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Apple stock slumps after the ruling in Epic Games Case

Apple (AAPL) stock fell on Friday after a court decided that the tech company had broken California competition rules in its legal battle with Epic Games, the creator of Fortnite.

Image: Indianwire

The Verdict

Judge Yvonne Gonzalez-Rogers of the United States District Court for the Northern District of California ruled that Apple’s limitations on app developers directing consumers to payment alternatives other than ApplePay are anticompetitive and granted an injunction against the practice. Judge Gonzalez-Rogers also stated that Apple cannot restrict app developers from interacting directly with users using the contact information they supplied during registration.

This section of the decision was part of a larger verdict in the Epic Games lawsuit, in which Apple was granted damages equivalent to 30% of income received from Fortnite app users since 2020.

Judge Gonzalez-Rogers stated that Apple is “permanently barred and prohibited” from preventing developers from putting “buttons, external links, or other calls to action that drive users to purchase mechanisms” in their applications and metadata. “In addition to interacting with consumers through points of contact received willingly from customers through account registration inside the app,” says the statement.

Apple shares fell 3.3 percent on the day, erasing a 0.5 percent gain earlier in the session, to trade at $149.00 per share.

Epic Games, the company behind the famous “Fortnite” game, claimed that Apple’s App Store had become a monopoly. Because Apple prohibits third-party app stores on its mobile devices, Epic claims that Apple takes up to 30% fees on in-app sales.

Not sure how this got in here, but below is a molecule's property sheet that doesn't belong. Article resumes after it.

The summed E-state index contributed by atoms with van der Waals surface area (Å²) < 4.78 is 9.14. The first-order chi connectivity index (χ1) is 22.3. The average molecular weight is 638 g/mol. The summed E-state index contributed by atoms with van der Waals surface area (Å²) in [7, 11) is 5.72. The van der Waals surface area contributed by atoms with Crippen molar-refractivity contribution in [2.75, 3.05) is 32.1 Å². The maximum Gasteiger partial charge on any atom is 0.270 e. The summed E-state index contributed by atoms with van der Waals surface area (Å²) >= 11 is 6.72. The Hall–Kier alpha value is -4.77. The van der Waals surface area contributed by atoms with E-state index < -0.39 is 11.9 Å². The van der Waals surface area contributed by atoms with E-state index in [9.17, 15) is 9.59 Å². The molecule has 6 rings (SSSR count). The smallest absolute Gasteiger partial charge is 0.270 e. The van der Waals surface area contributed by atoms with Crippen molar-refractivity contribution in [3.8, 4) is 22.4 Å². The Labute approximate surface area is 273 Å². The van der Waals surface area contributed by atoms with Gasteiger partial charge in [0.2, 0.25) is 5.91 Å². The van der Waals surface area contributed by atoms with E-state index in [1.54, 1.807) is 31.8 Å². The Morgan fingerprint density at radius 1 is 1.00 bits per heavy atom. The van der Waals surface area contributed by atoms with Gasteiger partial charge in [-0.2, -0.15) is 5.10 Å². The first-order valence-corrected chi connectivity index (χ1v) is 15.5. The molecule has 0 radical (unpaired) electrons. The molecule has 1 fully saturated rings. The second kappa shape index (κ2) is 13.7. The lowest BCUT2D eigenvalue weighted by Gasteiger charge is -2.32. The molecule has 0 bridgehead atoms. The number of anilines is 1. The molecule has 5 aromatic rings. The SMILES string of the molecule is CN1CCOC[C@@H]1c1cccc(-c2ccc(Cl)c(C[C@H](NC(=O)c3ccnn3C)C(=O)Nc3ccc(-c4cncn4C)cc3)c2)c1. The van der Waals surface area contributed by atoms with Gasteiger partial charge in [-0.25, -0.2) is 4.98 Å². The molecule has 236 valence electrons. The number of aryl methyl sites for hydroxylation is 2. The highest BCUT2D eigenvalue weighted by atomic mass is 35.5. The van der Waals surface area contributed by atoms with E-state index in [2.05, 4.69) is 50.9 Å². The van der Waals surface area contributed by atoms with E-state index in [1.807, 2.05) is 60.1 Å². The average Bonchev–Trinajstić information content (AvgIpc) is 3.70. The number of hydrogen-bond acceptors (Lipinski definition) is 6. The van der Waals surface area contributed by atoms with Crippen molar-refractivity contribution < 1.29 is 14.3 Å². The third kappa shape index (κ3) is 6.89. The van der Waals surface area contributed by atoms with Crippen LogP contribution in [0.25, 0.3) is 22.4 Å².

In May, Apple CEO Tim Cook testified in the lawsuit, stating that allowing third-party program stores in addition to the company’s own App Store would be a “big convenience problem, but also the fraud issues would go up.” Customers would have to input credit card information numerous times, which would be inconvenient.

Cook also stated that Apple performs significantly better app reviews than third-party firms.

The battle for Fortnite is on

Epic Games is one of the most well-known firms to take on Apple’s management of the iPhone App Store, which has stringent restrictions about what is and isn’t allowed and forces many software developers to utilize Apple’s in-app payment system, which takes 15% to 30% of each transaction.

Fortnite, Epic’s most popular game, earns money when players buy V-bucks, an in-game currency that can be used to buy costumes and other aesthetic modifications.

Epic was not looking for funding from Apple. Instead, it requested permission to install its own app store on iPhones, bypassing Apple’s cut and imposing its own costs on games it distributes. According to court pleadings and evidence, Epic’s Sweeney has been chafing against Apple’s in-app purchase regulations since 2015. Epic will not be able to provide an app store on Apple’s App Store as a result of Friday’s verdict.



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